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Deir Apa Jeremiah arqueological site

  • Address
    V698+9PP, Badrshein, Giza Governorate, Egypt
  • Web
  • Visiting Hours
    Always open
  • What to see
    Ruins of an ancient monastery

The Monastery of St. Jeremiah, also known as Deir Apa Jeremiah, is an ancient Christian monastery located at Saqqara, the largest known necropolis in Egypt. Discovered by James E. Quibell between 1906 and 1910, the monastery dates back to the 6th century and underwent a phase of expansion in the 7th century. This cenobitic monastic complex included churches, refectories, monastic cells and other buildings designed to facilitate the communal life of the monks. Dedicated to St. Jeremiah, the monastery also housed Abbot Enoch. Although the exact reason is unknown, the monastery was probably abandoned in the 9th century. Its ruins show evidence of rich decoration and architectural details, most notably the main church with decorative columns and capitals, some of which are in the Coptic Museum in Cairo.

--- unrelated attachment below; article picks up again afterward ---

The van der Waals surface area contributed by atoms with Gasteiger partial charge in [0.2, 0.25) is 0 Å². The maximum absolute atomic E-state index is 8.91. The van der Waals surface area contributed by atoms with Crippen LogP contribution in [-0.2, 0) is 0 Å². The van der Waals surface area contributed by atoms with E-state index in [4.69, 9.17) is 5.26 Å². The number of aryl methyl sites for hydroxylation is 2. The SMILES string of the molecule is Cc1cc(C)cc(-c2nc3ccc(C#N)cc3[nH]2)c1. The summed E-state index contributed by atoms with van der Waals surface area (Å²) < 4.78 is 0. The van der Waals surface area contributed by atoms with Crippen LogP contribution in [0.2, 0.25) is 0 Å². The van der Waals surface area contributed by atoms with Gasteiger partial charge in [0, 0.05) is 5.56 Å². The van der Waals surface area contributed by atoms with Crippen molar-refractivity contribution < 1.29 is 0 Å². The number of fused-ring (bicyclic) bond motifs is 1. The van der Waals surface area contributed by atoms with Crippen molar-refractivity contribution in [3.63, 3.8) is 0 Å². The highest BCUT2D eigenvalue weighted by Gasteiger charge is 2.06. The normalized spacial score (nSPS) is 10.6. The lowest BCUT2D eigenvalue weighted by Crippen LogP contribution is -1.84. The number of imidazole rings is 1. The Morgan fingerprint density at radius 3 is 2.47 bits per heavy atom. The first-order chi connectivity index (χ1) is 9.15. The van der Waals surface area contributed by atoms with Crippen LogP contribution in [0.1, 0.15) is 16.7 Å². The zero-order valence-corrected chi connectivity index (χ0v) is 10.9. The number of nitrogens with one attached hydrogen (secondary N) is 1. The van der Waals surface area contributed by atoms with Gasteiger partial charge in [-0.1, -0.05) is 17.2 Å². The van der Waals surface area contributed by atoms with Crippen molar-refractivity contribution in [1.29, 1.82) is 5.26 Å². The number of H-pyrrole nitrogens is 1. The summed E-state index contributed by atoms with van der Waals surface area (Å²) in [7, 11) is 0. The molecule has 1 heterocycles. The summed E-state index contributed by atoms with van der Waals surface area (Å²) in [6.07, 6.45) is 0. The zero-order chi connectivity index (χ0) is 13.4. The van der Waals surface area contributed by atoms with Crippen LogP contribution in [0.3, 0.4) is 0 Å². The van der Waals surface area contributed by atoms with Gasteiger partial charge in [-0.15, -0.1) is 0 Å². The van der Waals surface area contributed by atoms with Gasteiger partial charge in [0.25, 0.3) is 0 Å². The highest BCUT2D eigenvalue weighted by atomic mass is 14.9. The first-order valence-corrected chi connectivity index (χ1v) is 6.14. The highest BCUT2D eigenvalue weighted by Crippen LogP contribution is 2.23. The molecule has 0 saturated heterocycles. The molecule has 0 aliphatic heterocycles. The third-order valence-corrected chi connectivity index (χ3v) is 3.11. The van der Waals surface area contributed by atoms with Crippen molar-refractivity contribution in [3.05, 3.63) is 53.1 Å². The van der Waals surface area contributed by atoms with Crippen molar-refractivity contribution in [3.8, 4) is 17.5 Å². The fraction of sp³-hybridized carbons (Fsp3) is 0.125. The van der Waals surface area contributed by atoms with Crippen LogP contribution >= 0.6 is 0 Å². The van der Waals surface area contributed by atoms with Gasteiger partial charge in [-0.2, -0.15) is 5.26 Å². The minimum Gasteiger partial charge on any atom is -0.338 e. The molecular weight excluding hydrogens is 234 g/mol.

This monastery is of interest to scholars of early Christian monasticism in Egypt. Its location in Saqqara, near the Pyramids of Giza, makes it an accessible destination for visitors and provides insight into monastic life and the spread of Christianity in the region during late antiquity. Excavations have revealed the importance of St. Jeremiah and his contribution to the development of Christian monasticism in this area, offering valuable insights into early Christian history in Egypt.

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